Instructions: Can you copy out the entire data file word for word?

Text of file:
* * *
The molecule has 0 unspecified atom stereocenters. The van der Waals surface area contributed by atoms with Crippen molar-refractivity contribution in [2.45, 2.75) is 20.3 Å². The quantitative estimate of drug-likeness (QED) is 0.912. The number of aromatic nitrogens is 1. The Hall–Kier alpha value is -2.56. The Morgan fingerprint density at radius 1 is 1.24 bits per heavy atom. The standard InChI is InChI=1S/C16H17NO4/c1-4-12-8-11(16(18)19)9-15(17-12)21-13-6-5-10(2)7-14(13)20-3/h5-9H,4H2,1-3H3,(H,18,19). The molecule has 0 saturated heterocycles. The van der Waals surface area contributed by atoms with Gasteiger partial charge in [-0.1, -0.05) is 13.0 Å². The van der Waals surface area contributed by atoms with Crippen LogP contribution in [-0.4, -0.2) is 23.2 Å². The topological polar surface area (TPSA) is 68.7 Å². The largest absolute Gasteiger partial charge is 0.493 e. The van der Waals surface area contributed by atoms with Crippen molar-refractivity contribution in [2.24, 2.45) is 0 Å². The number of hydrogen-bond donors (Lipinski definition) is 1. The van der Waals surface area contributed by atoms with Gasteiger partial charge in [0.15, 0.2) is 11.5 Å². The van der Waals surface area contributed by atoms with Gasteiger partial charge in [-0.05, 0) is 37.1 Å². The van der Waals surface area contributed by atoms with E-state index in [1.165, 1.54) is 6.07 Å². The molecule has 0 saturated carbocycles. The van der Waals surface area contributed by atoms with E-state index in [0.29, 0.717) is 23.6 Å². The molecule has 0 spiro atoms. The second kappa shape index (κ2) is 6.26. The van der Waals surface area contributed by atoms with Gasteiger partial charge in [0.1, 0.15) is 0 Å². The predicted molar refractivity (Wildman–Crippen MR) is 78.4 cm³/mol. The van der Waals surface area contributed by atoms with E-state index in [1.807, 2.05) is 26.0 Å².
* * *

The molecule has 0 unspecified atom stereocenters. The van der Waals surface area contributed by atoms with Crippen molar-refractivity contribution in [2.45, 2.75) is 20.3 Å². The quantitative estimate of drug-likeness (QED) is 0.912. The number of aromatic nitrogens is 1. The Hall–Kier alpha value is -2.56. The Morgan fingerprint density at radius 1 is 1.24 bits per heavy atom. The standard InChI is InChI=1S/C16H17NO4/c1-4-12-8-11(16(18)19)9-15(17-12)21-13-6-5-10(2)7-14(13)20-3/h5-9H,4H2,1-3H3,(H,18,19). The molecule has 0 saturated heterocycles. The van der Waals surface area contributed by atoms with Gasteiger partial charge in [-0.1, -0.05) is 13.0 Å². The van der Waals surface area contributed by atoms with Crippen LogP contribution in [-0.4, -0.2) is 23.2 Å². The topological polar surface area (TPSA) is 68.7 Å². The largest absolute Gasteiger partial charge is 0.493 e. The van der Waals surface area contributed by atoms with Crippen molar-refractivity contribution in [2.24, 2.45) is 0 Å². The number of hydrogen-bond donors (Lipinski definition) is 1. The van der Waals surface area contributed by atoms with Gasteiger partial charge in [0.15, 0.2) is 11.5 Å². The van der Waals surface area contributed by atoms with Gasteiger partial charge in [-0.05, 0) is 37.1 Å². The van der Waals surface area contributed by atoms with E-state index in [1.165, 1.54) is 6.07 Å². The molecule has 0 saturated carbocycles. The van der Waals surface area contributed by atoms with E-state index in [0.29, 0.717) is 23.6 Å². The molecule has 0 spiro atoms. The second kappa shape index (κ2) is 6.26. The van der Waals surface area contributed by atoms with Gasteiger partial charge in [0.1, 0.15) is 0 Å². The predicted molar refractivity (Wildman–Crippen MR) is 78.4 cm³/mol. The van der Waals surface area contributed by atoms with E-state index in [1.807, 2.05) is 26.0 Å².